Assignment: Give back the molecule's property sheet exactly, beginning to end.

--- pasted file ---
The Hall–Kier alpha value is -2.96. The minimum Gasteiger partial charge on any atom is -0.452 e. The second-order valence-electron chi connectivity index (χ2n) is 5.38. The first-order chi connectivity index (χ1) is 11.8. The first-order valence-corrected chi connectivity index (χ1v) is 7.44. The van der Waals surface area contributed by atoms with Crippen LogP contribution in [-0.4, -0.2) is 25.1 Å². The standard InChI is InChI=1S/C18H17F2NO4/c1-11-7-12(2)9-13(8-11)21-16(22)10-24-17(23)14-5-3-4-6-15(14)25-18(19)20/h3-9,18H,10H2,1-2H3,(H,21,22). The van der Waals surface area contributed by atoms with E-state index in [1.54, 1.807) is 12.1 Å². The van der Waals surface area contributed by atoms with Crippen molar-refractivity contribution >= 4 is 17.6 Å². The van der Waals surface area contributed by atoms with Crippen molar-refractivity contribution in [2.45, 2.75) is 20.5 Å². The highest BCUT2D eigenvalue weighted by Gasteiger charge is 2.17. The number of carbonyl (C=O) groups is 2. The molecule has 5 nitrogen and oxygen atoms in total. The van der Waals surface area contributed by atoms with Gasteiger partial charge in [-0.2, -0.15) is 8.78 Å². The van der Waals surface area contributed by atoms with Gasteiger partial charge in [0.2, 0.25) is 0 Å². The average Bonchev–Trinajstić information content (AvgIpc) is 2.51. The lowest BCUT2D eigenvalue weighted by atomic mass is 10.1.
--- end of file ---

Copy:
The Hall–Kier alpha value is -2.96. The minimum Gasteiger partial charge on any atom is -0.452 e. The second-order valence-electron chi connectivity index (χ2n) is 5.38. The first-order chi connectivity index (χ1) is 11.8. The first-order valence-corrected chi connectivity index (χ1v) is 7.44. The van der Waals surface area contributed by atoms with Crippen LogP contribution in [-0.4, -0.2) is 25.1 Å². The standard InChI is InChI=1S/C18H17F2NO4/c1-11-7-12(2)9-13(8-11)21-16(22)10-24-17(23)14-5-3-4-6-15(14)25-18(19)20/h3-9,18H,10H2,1-2H3,(H,21,22). The van der Waals surface area contributed by atoms with E-state index in [1.54, 1.807) is 12.1 Å². The van der Waals surface area contributed by atoms with Crippen molar-refractivity contribution >= 4 is 17.6 Å². The van der Waals surface area contributed by atoms with Crippen molar-refractivity contribution in [2.45, 2.75) is 20.5 Å². The highest BCUT2D eigenvalue weighted by Gasteiger charge is 2.17. The number of carbonyl (C=O) groups is 2. The molecule has 5 nitrogen and oxygen atoms in total. The van der Waals surface area contributed by atoms with Gasteiger partial charge in [-0.2, -0.15) is 8.78 Å². The van der Waals surface area contributed by atoms with Gasteiger partial charge in [0.2, 0.25) is 0 Å². The average Bonchev–Trinajstić information content (AvgIpc) is 2.51. The lowest BCUT2D eigenvalue weighted by atomic mass is 10.1.